What happens when Congress passes a smart-bungee bill?

July 20, 2021 0 Comments

A bill that would let the Federal Aviation Administration deploy smart bungees for passenger transportation has become the latest casualty in a bitter fight between congressional leaders over how much taxpayer money should be used to pay for the technology.

The legislation, called the Smart Transportation Innovation Act of 2017, was introduced in March by Sen. Bill Nelson (D-Fla.), who is the ranking Democrat on the Senate Appropriations Committee.

The bill passed both chambers and has bipartisan support in the House.

The technology would be able to automatically detect when a passenger is in an emergency and send a notification to a mobile app.

It would also be able monitor the condition of the aircraft to prevent a crash.

“Smart technology, whether it’s for emergency response or disaster relief, is a critical piece of the piloting equation,” Nelson said.

“If we can make sure the pilots know that there’s an emergency, we can save lives.”

The pilot-monitoring technology, known as smart bunggees, are being touted by several companies and are currently being used in the US.

But the Federal Communications Commission and Transportation Security Administration have both warned that the technology is not safe enough to use on planes.

The FAA is proposing a pilot-tracking device to be deployed on passenger planes for passengers in certain scenarios, but Nelson says that is not enough.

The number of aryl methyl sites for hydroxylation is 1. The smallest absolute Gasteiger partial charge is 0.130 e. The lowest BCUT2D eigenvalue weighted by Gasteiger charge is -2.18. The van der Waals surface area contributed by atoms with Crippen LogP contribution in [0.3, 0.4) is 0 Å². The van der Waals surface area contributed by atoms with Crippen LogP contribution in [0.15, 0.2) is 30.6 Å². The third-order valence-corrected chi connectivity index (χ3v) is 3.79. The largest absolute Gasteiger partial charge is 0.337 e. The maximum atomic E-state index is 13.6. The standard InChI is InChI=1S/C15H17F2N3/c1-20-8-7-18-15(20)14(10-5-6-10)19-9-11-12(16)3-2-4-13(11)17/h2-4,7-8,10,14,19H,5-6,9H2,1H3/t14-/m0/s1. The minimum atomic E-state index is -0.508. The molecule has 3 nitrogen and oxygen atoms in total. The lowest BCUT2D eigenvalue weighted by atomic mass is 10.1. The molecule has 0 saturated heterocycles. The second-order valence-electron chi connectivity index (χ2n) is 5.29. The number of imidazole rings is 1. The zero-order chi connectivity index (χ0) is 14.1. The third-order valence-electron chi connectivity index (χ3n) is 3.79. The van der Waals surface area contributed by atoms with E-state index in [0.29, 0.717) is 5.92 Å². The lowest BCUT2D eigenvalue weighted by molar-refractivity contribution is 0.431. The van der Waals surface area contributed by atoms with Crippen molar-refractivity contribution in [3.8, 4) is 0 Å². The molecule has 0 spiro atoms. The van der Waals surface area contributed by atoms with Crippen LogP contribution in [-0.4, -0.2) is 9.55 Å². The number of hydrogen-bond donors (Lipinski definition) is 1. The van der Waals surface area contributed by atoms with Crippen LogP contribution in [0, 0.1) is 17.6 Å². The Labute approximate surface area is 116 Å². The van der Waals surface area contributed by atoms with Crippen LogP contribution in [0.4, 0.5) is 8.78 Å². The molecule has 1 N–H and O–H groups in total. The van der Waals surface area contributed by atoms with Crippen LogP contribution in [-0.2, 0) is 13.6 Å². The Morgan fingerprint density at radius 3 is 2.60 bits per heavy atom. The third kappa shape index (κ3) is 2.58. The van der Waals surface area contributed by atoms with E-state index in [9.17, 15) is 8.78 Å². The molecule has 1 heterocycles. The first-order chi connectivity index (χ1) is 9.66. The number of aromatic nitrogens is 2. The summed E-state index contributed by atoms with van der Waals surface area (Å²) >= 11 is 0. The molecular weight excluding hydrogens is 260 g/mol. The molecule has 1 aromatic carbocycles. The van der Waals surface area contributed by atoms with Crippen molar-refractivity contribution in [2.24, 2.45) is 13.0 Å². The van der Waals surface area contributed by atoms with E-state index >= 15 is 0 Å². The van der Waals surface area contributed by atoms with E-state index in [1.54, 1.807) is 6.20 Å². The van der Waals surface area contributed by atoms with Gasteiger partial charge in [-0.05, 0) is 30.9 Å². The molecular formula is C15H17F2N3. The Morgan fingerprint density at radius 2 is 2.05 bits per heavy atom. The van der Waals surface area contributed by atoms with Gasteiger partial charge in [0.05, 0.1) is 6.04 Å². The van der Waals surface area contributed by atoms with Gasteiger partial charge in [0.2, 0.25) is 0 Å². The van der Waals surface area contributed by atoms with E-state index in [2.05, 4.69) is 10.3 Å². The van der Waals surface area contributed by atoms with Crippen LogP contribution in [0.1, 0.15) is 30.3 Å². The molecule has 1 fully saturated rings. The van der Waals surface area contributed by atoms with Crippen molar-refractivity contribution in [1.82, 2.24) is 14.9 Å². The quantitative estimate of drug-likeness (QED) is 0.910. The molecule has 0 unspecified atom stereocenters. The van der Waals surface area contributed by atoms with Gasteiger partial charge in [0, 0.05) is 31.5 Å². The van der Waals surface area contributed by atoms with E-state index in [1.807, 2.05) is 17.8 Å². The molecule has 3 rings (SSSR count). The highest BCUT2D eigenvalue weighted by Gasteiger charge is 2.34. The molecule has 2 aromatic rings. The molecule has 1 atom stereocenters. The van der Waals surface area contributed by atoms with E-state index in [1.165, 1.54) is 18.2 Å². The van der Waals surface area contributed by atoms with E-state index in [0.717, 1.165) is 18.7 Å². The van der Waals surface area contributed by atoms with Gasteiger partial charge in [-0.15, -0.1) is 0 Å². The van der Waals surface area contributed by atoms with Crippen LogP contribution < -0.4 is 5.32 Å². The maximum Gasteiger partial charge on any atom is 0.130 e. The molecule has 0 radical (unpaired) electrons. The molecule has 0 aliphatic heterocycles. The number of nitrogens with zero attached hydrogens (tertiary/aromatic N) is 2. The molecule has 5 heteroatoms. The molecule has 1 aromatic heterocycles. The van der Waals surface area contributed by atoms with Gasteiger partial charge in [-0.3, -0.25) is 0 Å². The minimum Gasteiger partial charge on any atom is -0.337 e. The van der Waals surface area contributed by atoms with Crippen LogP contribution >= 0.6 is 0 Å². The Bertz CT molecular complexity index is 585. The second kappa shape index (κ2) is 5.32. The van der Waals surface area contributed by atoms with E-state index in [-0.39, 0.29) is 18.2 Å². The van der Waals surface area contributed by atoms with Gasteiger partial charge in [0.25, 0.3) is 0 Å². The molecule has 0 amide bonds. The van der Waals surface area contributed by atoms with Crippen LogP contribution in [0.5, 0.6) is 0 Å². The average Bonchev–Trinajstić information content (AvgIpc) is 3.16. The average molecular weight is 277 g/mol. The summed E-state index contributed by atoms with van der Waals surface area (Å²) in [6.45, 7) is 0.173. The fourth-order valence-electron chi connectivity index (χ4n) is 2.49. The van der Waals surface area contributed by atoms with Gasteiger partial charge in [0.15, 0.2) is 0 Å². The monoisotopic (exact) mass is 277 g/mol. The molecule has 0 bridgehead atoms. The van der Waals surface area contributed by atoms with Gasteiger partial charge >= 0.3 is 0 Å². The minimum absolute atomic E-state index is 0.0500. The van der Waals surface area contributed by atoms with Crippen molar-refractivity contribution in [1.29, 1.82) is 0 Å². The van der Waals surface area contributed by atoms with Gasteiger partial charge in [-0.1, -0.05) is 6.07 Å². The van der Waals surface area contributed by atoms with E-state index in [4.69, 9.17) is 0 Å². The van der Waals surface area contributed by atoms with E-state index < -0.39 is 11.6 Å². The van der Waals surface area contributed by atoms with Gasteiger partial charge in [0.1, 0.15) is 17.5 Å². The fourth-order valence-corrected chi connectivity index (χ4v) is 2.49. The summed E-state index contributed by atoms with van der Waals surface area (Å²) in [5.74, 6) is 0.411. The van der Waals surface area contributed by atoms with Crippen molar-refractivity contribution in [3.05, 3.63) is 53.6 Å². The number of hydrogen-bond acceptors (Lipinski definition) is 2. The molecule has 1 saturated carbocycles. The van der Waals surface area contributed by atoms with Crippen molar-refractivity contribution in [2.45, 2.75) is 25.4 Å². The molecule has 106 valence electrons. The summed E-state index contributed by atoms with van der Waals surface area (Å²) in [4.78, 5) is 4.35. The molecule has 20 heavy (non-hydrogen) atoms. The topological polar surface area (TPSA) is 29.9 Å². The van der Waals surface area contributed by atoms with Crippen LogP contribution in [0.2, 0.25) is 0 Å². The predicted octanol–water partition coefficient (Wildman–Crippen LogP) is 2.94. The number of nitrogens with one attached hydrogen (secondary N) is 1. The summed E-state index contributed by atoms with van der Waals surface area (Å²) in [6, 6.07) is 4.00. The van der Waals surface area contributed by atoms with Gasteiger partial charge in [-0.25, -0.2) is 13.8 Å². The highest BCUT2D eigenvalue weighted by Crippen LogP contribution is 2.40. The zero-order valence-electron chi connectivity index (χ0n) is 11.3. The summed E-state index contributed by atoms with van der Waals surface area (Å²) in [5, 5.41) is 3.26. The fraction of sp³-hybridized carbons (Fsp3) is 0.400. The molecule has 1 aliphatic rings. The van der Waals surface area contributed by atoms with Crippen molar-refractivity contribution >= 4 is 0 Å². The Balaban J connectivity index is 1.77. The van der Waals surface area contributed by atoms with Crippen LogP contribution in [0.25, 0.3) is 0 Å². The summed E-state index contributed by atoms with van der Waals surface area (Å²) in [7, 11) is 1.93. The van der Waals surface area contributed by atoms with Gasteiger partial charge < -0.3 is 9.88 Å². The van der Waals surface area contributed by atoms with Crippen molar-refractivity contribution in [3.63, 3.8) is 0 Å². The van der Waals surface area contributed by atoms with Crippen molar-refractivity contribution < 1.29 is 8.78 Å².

The bill would allow for the FAA to use $10 billion from the pilot-billings of the current budget for the pilot monitoring device.

The legislation also includes an additional $3 billion for the Federal Emergency Management Agency to help cover the costs of deploying the device on commercial airlines.

The pilot monitoring technology is being touted as a solution to a number of safety issues including a pilot’s inability to communicate with other pilots.

In a study by the Federal Railroad Administration, the safety of pilot-baggage communication was found to be 99.4 percent higher when the pilot was not able to communicate, according to the National Transportation Safety Board.

The National Association of Airline Pilots, a trade group, also has said that the pilot monitors will provide valuable information to airlines, but the safety implications of the technology are being debated.

“The pilot tracking system will be an invaluable tool in improving safety for our pilots and passengers,” the group said in a statement to The Hill.

The NTSB has previously criticized the FAA for not adequately disclosing the safety benefits of pilot monitoring, and has also expressed concerns about the lack of pilot privacy protections.